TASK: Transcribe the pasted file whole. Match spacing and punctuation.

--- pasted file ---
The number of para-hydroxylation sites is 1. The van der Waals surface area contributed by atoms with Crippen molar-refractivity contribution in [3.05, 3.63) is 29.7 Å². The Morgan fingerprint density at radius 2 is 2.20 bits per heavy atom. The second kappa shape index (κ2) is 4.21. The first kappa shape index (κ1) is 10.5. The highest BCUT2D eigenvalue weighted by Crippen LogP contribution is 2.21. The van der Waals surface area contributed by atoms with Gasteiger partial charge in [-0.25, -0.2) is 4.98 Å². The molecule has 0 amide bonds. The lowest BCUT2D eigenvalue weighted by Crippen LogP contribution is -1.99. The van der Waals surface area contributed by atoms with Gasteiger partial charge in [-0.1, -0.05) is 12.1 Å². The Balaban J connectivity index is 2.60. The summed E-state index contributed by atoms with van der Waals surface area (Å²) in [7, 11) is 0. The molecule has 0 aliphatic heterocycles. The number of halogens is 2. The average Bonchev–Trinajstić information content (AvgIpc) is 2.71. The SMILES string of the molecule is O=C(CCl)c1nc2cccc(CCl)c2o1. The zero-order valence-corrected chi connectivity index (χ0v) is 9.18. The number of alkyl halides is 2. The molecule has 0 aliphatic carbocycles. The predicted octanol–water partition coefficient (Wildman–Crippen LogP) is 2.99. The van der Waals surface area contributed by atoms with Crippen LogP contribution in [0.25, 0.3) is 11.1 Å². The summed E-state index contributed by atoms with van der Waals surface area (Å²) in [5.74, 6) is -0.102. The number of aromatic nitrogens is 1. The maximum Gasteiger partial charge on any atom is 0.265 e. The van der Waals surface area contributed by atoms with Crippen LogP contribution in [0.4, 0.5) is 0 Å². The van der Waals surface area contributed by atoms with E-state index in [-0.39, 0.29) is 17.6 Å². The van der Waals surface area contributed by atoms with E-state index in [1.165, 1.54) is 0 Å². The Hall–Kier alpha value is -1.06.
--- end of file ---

The number of para-hydroxylation sites is 1. The van der Waals surface area contributed by atoms with Crippen molar-refractivity contribution in [3.05, 3.63) is 29.7 Å². The Morgan fingerprint density at radius 2 is 2.20 bits per heavy atom. The second kappa shape index (κ2) is 4.21. The first kappa shape index (κ1) is 10.5. The highest BCUT2D eigenvalue weighted by Crippen LogP contribution is 2.21. The van der Waals surface area contributed by atoms with Gasteiger partial charge in [-0.25, -0.2) is 4.98 Å². The molecule has 0 amide bonds. The lowest BCUT2D eigenvalue weighted by Crippen LogP contribution is -1.99. The van der Waals surface area contributed by atoms with Gasteiger partial charge in [-0.1, -0.05) is 12.1 Å². The Balaban J connectivity index is 2.60. The summed E-state index contributed by atoms with van der Waals surface area (Å²) in [7, 11) is 0. The molecule has 0 aliphatic heterocycles. The number of halogens is 2. The average Bonchev–Trinajstić information content (AvgIpc) is 2.71. The SMILES string of the molecule is O=C(CCl)c1nc2cccc(CCl)c2o1. The zero-order valence-corrected chi connectivity index (χ0v) is 9.18. The number of alkyl halides is 2. The molecule has 0 aliphatic carbocycles. The predicted octanol–water partition coefficient (Wildman–Crippen LogP) is 2.99. The van der Waals surface area contributed by atoms with Crippen LogP contribution in [0.25, 0.3) is 11.1 Å². The summed E-state index contributed by atoms with van der Waals surface area (Å²) in [5.74, 6) is -0.102. The number of aromatic nitrogens is 1. The maximum Gasteiger partial charge on any atom is 0.265 e. The van der Waals surface area contributed by atoms with Crippen LogP contribution in [0.4, 0.5) is 0 Å². The van der Waals surface area contributed by atoms with E-state index in [-0.39, 0.29) is 17.6 Å². The van der Waals surface area contributed by atoms with E-state index in [1.165, 1.54) is 0 Å². The Hall–Kier alpha value is -1.06.